Of all the conversations I’ve had with authors and aspiring authors, most center around where and how to spend their money.
Maybe it’s the classic starving-artist mentality, but it seems to always be a concern. (Of course, I don’t mean to diminish the reality that the economy is rough for many people right now.) So, after having this same subject come up again with an author recently, I thought it’d be good to address in my column.
Here are seven tips on making the most of your publishing budget, whether you’re going the self-publishing route, looking to land a trade deal, or considering both:
1. Don’t skimp on editing.
Hire a professional editor or, at the very minimum, a proofreader (they are not necessarily one and the same).
Plan on this being the majority of your budget, unless you have thousands of dollars to invest. It’s been interesting to see how many self-published authors are meeting with some initial success on Amazon’s Kindle program—then scrambling to get their works professionally edited when readers start complaining.
And what if you’re shooting for a trade-publishing deal? Well, if you invest some money in professional editing, you (or your agent) can use this as a selling point to prospective publishers; your book will be editorially better than most, potentially saving them some time, effort, and expense. While a poorly written or edited manuscript is not guaranteed to go into the slush pile, it certainly makes it harder for an agent or publisher to say “yes” to your proposal.
2. If you’re self-publishing, budget for the best cover design you can afford.
Again, hire a professional. Do not rely on your friend or cousin who does design on the side. Preferably, you will contract a designer with book cover experience; it is a form of design with unique requirements and standards. A website designer, for example, may not be familiar with these standards at all.
If you absolutely cannot afford a professional through a traditional arrangement, consider going through sites like elance.com, odesk.com or 99designs.com, which let you put your project out to many designers for bid or competition.
3. Do not spend money on a publicist, at least not right away.
From my experience and observation, publicists are best suited for the point at which you’ve started to gain some traction on your book at a regional or national level. The return on investment (publicists aren’t cheap) at the early stages of the game is too hard to justify. The very nature of publicity is that it’s unpredictable; it can generate amazing results or none at all.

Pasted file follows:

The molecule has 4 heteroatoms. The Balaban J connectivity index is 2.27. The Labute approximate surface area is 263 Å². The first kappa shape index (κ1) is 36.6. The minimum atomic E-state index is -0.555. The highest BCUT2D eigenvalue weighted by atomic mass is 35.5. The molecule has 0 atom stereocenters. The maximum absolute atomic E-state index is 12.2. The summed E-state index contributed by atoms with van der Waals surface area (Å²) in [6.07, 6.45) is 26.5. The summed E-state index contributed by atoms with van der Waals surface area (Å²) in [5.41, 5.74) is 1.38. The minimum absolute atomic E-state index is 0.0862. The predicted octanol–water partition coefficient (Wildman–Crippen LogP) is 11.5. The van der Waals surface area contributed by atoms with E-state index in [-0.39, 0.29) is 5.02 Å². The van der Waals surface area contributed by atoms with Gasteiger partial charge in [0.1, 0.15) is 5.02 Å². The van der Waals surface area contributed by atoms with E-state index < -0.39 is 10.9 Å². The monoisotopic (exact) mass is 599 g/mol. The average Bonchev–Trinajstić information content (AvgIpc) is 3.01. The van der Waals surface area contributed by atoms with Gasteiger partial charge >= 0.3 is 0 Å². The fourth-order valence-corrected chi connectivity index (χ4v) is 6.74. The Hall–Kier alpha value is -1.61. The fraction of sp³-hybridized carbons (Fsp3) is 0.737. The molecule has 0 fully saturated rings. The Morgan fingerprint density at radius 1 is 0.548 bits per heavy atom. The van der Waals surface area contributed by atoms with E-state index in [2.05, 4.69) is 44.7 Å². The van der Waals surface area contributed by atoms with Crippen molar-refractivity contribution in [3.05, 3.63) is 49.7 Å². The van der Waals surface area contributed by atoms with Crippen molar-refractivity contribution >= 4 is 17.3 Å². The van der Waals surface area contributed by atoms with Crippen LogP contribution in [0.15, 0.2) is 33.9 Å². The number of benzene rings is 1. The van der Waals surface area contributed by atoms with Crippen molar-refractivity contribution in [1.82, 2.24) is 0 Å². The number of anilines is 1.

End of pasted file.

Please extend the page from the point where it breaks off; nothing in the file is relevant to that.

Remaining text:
When you’re on a tight budget, the gamble just isn’t worth it. Let this consideration sit until you’re generating decent sales on your own. You will also then have a good handle on what aspects of your book are resonating with people, which will help to narrow the scope (and cost) of publicity.
4. Avoid advertising.
It’s tempting to think a Google AdWords or Facebook ad campaign can solve your problems, but it most likely won’t. People are just too overwhelmed and immune to advertising for it to be effective, unless you have a lot to spend. Also, putting the necessary work into a pay-per-click campaign is very time consuming.
5. Generally speaking, avoid hiring “self-publishing companies” for marketing services.
These are the add-ons you’ll find offered when you choose to publish your book through such companies. While I would never definitively say these can’t work or that they’re not worth considering in any situation, from everything I’ve heard and read, they are a very expensive gamble unlikely to produce worthwhile results.
At worst, the company is literally taking your money for doing nearly nothing.
6. Be wary of book contests and awards.
Of course, there are some that are fully legitimate and worthy. But there are many that do nothing except line the pockets of the people who put them on. Do some research among publishing circles to determine the reputation of any particular contest or award.
7. Skip the book tour, unless you’re doing it for fun.
This is not a consideration for authors with limited budgets, but it can be a temptation for authors with money to spend. It’s understandable; it seems like the way to go, given all the book tours you hear about from well-known authors.
But that’s just it. They succeed (or sometimes not) precisely because the authors are well known. Otherwise, I can nearly guarantee the costs will far outweigh the results.
Whether you have a little or a lot to invest in your book, money is its lifeblood. This is not to say you can’t go a long way with a “guerrilla” approach to publishing, squeezing a lot of success out of a few dollars—but generally, there will be financial expenses associated with your publishing efforts that you must plan for. Most often, there will be a correlation between how you allocate these funds and what you get as a result.
And of course, there will be exceptions to everything I’ve put forth above, but it’s usually best to not hang your hopes on exceptions.
All that said, what are some of your favorite tips for making the best of a publishing budget, whether your book is self- or traditionally published?